Cinnamon May Fight Colorectal Cancer: Compound Inhibits Cancer in Mice
There may be a new way to fight cancer: cinnamon. Scientists have found that a compound derived from cinnamon may be an inhibitor of colorectal cancer in mice.
In this latest study, the researchers examined cinnamaldehyde, a compound that gives cinnamon its distinctive flavor and smell. They added this compound to the diet of mice. In the end, they found that this compound protected the mice against colorectal cancer. In fact, in response to cinnamaldehyde, the animals' cells had acquired the ability to protect themselves against exposure to carcinogen through detoxification and repair.
"This is a significant finding," said Donna Zhang, one of the researchers, in a news release. "Because colorectal cancer is aggressive and associated with poor prognoses, there is an urgent need to develop more effective strategies against this disease."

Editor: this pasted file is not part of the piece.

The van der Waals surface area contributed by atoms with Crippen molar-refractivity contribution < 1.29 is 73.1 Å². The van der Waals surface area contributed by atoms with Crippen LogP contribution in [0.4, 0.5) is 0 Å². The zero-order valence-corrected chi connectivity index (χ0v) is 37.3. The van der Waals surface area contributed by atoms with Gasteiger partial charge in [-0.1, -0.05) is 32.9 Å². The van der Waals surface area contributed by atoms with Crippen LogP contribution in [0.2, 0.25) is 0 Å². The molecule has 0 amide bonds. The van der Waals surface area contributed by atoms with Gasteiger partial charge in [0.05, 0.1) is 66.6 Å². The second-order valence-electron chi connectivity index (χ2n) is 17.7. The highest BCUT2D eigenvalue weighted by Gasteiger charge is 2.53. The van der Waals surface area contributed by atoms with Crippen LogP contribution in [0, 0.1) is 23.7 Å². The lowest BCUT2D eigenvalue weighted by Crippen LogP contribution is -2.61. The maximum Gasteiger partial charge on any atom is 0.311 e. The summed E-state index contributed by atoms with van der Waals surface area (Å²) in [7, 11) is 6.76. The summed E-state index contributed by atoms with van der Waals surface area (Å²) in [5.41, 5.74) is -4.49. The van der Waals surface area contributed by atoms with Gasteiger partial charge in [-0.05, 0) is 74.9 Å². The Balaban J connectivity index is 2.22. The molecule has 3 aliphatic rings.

Cinnamon is the third-most-consumed spice in the world. However, relatively little research has been conducted on its health benefits. Now, researchers know that a compound in cinnamon could be key to developing a treatment for colorectal cancer.
The next step for the researchers is to test whether cinnamon, as opposed to cinnamaldehyde, prevents cancer by using their same cancer model. Because cinnamon is a common food additive already, it could mean that a human study may not be far off.
"Can cinnamon do it, now that we know pure cinnamaldehyde can?" said Georg Wondrak, one of the researchers. "And can we use cinnamaldehyde or cinnamon as a weapon to go after other major diseases, such as inflammatory dysregulation and diabetes? These are big questions to which we might be able to provide encouraging answers using a very common spice."
The findings are published in the journal Cancer Prevention Research.
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